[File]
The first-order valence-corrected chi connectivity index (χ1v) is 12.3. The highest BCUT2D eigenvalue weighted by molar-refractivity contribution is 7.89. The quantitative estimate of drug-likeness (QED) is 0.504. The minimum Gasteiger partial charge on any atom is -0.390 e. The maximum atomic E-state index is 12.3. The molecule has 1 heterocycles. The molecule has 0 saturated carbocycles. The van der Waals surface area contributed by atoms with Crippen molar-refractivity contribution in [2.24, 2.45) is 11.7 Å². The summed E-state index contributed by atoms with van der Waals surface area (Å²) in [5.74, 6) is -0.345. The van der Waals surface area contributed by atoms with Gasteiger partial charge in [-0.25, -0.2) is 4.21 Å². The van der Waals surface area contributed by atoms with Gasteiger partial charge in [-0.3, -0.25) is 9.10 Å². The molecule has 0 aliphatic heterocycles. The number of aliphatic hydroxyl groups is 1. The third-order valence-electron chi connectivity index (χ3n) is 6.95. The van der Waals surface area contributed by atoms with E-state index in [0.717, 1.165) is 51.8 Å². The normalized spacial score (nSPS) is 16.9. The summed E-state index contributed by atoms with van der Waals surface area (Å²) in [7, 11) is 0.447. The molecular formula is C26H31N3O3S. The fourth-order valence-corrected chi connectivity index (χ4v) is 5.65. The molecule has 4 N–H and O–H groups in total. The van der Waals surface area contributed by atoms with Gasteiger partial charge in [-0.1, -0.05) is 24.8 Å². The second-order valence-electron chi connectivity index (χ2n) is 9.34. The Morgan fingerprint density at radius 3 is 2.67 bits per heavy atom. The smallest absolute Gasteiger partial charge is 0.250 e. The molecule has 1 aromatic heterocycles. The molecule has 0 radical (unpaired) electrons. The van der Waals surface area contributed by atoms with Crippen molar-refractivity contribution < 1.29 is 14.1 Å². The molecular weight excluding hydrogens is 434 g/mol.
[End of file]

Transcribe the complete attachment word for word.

The first-order valence-corrected chi connectivity index (χ1v) is 12.3. The highest BCUT2D eigenvalue weighted by molar-refractivity contribution is 7.89. The quantitative estimate of drug-likeness (QED) is 0.504. The minimum Gasteiger partial charge on any atom is -0.390 e. The maximum atomic E-state index is 12.3. The molecule has 1 heterocycles. The molecule has 0 saturated carbocycles. The van der Waals surface area contributed by atoms with Crippen molar-refractivity contribution in [2.24, 2.45) is 11.7 Å². The summed E-state index contributed by atoms with van der Waals surface area (Å²) in [5.74, 6) is -0.345. The van der Waals surface area contributed by atoms with Gasteiger partial charge in [-0.25, -0.2) is 4.21 Å². The van der Waals surface area contributed by atoms with Gasteiger partial charge in [-0.3, -0.25) is 9.10 Å². The molecule has 0 aliphatic heterocycles. The number of aliphatic hydroxyl groups is 1. The third-order valence-electron chi connectivity index (χ3n) is 6.95. The van der Waals surface area contributed by atoms with E-state index in [0.717, 1.165) is 51.8 Å². The normalized spacial score (nSPS) is 16.9. The summed E-state index contributed by atoms with van der Waals surface area (Å²) in [7, 11) is 0.447. The molecular formula is C26H31N3O3S. The fourth-order valence-corrected chi connectivity index (χ4v) is 5.65. The molecule has 4 N–H and O–H groups in total. The van der Waals surface area contributed by atoms with Gasteiger partial charge in [-0.1, -0.05) is 24.8 Å². The second-order valence-electron chi connectivity index (χ2n) is 9.34. The Morgan fingerprint density at radius 3 is 2.67 bits per heavy atom. The smallest absolute Gasteiger partial charge is 0.250 e. The molecule has 1 aromatic heterocycles. The molecule has 0 radical (unpaired) electrons. The van der Waals surface area contributed by atoms with Crippen molar-refractivity contribution < 1.29 is 14.1 Å². The molecular weight excluding hydrogens is 434 g/mol.